I can go on but needless to say it shaped me and helped me become a syste4m changer- as a school social worker, union organizer at various jobs I had. 1968 changed many and there were a few similar features in this year's politics.

Look forward to hearing your perspctive of the AFT.

July 24, 2016 at 4:22 AM

By: Jim Vail


The less evil is still evil.

July 24, 2016 at 6:55 AM

By: George Schmidt

Tanks and police spies in 1968 -- and since...

My "affinity group" during the Democratic National Convention consisted mostly of Marines who had just returned from Vietnam, where at least one of them had been at Khe Sahn. Because all of us (but one) had short hair, we could easily move in and out of the police cordons against the "hippie protesters." One of the things we did during that bloody day was provide first aid and ambulance service to those who's been injured. We would fill our old station wagon with the wounded, drive down Lake Shore Drive to Hyde Park, and carry the wounded into Quaker House.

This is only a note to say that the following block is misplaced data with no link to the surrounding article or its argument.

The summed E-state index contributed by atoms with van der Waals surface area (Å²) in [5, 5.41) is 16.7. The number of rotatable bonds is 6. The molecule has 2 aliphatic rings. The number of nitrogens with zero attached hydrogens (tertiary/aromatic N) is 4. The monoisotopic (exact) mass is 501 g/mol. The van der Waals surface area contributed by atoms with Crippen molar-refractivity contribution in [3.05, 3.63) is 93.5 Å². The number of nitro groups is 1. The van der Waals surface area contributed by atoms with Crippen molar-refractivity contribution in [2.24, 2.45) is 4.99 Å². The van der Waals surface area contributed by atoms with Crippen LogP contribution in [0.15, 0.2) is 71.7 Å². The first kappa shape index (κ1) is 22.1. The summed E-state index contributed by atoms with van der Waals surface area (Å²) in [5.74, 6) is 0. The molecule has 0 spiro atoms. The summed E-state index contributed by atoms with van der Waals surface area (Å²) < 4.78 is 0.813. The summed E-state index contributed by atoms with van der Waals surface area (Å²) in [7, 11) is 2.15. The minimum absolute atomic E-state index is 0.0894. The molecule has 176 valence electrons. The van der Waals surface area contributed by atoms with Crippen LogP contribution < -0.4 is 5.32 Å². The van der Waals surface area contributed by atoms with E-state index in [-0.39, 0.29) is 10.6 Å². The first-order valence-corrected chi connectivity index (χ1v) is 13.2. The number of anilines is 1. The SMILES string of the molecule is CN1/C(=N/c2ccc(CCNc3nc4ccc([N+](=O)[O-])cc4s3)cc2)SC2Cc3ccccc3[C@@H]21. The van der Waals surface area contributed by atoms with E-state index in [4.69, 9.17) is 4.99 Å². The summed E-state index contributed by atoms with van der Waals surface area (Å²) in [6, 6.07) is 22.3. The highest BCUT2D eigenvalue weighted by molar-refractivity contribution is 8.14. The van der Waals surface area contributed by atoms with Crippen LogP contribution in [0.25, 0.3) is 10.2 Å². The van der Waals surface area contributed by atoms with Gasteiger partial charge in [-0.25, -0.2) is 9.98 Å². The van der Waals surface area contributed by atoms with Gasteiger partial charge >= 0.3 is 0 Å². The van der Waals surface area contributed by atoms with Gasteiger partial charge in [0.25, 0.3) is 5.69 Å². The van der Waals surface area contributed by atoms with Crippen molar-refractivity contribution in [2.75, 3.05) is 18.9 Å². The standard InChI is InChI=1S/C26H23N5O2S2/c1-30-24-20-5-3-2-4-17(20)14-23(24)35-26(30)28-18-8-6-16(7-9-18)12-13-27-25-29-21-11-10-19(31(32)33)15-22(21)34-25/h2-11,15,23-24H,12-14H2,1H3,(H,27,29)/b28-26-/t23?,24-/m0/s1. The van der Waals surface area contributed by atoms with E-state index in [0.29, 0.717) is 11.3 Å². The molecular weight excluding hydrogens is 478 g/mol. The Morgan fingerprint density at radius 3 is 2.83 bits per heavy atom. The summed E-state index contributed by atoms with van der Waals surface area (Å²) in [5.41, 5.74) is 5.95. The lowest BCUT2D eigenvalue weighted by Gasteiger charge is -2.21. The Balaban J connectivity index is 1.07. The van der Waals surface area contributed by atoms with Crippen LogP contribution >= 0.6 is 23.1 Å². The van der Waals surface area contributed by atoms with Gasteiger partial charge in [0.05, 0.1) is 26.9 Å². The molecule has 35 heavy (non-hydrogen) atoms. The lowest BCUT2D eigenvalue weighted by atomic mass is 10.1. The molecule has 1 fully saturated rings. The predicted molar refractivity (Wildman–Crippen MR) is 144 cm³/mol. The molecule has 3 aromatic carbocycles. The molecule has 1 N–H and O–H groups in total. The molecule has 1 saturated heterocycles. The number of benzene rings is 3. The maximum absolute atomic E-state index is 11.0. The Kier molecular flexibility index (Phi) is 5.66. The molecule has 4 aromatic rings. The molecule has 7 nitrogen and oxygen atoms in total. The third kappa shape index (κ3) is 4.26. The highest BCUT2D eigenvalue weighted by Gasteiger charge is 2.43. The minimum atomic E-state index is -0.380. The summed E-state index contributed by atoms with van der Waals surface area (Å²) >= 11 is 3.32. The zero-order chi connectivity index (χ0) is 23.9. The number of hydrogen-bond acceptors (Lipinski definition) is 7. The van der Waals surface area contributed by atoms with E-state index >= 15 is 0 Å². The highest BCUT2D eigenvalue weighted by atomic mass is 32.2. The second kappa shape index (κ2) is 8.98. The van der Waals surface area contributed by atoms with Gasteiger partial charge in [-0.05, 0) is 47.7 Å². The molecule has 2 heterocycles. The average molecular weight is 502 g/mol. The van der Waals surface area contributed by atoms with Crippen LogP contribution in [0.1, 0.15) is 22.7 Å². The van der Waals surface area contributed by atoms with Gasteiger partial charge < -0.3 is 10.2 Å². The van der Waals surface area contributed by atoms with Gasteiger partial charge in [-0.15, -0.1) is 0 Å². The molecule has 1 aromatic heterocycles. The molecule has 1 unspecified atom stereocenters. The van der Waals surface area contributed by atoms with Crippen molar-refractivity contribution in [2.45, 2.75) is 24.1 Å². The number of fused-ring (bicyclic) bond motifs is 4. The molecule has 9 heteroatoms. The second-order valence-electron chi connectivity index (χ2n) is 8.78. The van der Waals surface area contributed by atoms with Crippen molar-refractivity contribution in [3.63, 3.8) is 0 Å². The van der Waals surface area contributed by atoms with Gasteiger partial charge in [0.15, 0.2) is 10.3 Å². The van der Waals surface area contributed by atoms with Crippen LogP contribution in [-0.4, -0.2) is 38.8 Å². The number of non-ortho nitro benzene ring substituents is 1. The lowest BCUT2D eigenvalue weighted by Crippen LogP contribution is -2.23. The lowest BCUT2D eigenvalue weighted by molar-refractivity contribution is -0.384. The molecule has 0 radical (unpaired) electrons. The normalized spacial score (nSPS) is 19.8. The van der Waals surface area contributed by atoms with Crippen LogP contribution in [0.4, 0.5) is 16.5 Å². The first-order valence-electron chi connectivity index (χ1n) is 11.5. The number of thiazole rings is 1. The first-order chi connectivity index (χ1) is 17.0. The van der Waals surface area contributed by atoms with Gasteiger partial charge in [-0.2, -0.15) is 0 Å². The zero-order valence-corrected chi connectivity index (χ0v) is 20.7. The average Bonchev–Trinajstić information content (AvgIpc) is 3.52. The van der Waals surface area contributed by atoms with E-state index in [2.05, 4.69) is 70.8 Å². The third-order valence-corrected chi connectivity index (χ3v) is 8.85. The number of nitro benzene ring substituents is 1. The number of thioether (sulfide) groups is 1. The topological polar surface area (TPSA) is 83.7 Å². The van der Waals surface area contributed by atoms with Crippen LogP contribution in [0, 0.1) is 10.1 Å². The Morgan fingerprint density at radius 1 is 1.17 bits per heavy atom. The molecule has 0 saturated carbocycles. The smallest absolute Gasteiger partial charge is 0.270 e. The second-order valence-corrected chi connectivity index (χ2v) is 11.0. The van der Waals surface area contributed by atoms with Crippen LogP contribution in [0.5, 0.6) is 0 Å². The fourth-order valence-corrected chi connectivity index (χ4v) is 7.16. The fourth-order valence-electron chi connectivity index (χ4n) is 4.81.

It was there I saw the dozens (perhaps hundreds) of people huddled in front of the TVs watching the carnage. One of my comrades shouted something nasty about not leaving our wounded behind, but was ignored. Those heroes remained safely glued to those TVs.

That night, I walked south on Michigan Ave. and heard and infernal fumbling around eighth or ninth street. Then a tank popped out and made its "tank turn" and headed south on Michigan Ave. The entire street shook, and all I could think of was that the only way to fight against that monster was to win over the men inside. Which is what many of us were doing and continued to do for years afterwards (you can get the best video version of the "G.I Movement" in the video "Sir No Sir!" or by reading David Cortright's book "Soldiers in Revolt."